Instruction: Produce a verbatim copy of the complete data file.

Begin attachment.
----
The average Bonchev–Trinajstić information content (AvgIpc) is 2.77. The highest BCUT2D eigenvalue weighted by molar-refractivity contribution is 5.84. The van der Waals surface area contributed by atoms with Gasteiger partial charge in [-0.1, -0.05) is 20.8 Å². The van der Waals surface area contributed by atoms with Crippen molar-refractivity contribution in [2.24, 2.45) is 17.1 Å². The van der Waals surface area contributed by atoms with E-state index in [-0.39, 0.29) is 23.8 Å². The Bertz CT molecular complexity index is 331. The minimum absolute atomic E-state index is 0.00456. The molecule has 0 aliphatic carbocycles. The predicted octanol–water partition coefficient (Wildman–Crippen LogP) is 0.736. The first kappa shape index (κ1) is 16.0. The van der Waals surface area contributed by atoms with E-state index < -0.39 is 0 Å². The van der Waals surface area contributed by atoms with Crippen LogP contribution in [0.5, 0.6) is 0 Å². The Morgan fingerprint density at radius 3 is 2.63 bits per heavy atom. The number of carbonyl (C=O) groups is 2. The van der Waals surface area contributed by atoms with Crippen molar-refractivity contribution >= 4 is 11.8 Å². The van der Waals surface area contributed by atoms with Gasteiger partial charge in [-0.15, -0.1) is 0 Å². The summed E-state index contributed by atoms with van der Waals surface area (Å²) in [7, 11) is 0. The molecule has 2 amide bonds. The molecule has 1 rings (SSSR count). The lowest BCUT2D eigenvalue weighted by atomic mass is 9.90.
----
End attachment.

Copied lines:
The average Bonchev–Trinajstić information content (AvgIpc) is 2.77. The highest BCUT2D eigenvalue weighted by molar-refractivity contribution is 5.84. The van der Waals surface area contributed by atoms with Gasteiger partial charge in [-0.1, -0.05) is 20.8 Å². The van der Waals surface area contributed by atoms with Crippen molar-refractivity contribution in [2.24, 2.45) is 17.1 Å². The van der Waals surface area contributed by atoms with E-state index in [-0.39, 0.29) is 23.8 Å². The Bertz CT molecular complexity index is 331. The minimum absolute atomic E-state index is 0.00456. The molecule has 0 aliphatic carbocycles. The predicted octanol–water partition coefficient (Wildman–Crippen LogP) is 0.736. The first kappa shape index (κ1) is 16.0. The van der Waals surface area contributed by atoms with E-state index < -0.39 is 0 Å². The van der Waals surface area contributed by atoms with Crippen LogP contribution in [0.5, 0.6) is 0 Å². The Morgan fingerprint density at radius 3 is 2.63 bits per heavy atom. The number of carbonyl (C=O) groups is 2. The van der Waals surface area contributed by atoms with Crippen molar-refractivity contribution >= 4 is 11.8 Å². The van der Waals surface area contributed by atoms with Gasteiger partial charge in [-0.15, -0.1) is 0 Å². The summed E-state index contributed by atoms with van der Waals surface area (Å²) in [7, 11) is 0. The molecule has 2 amide bonds. The molecule has 1 rings (SSSR count). The lowest BCUT2D eigenvalue weighted by atomic mass is 9.90.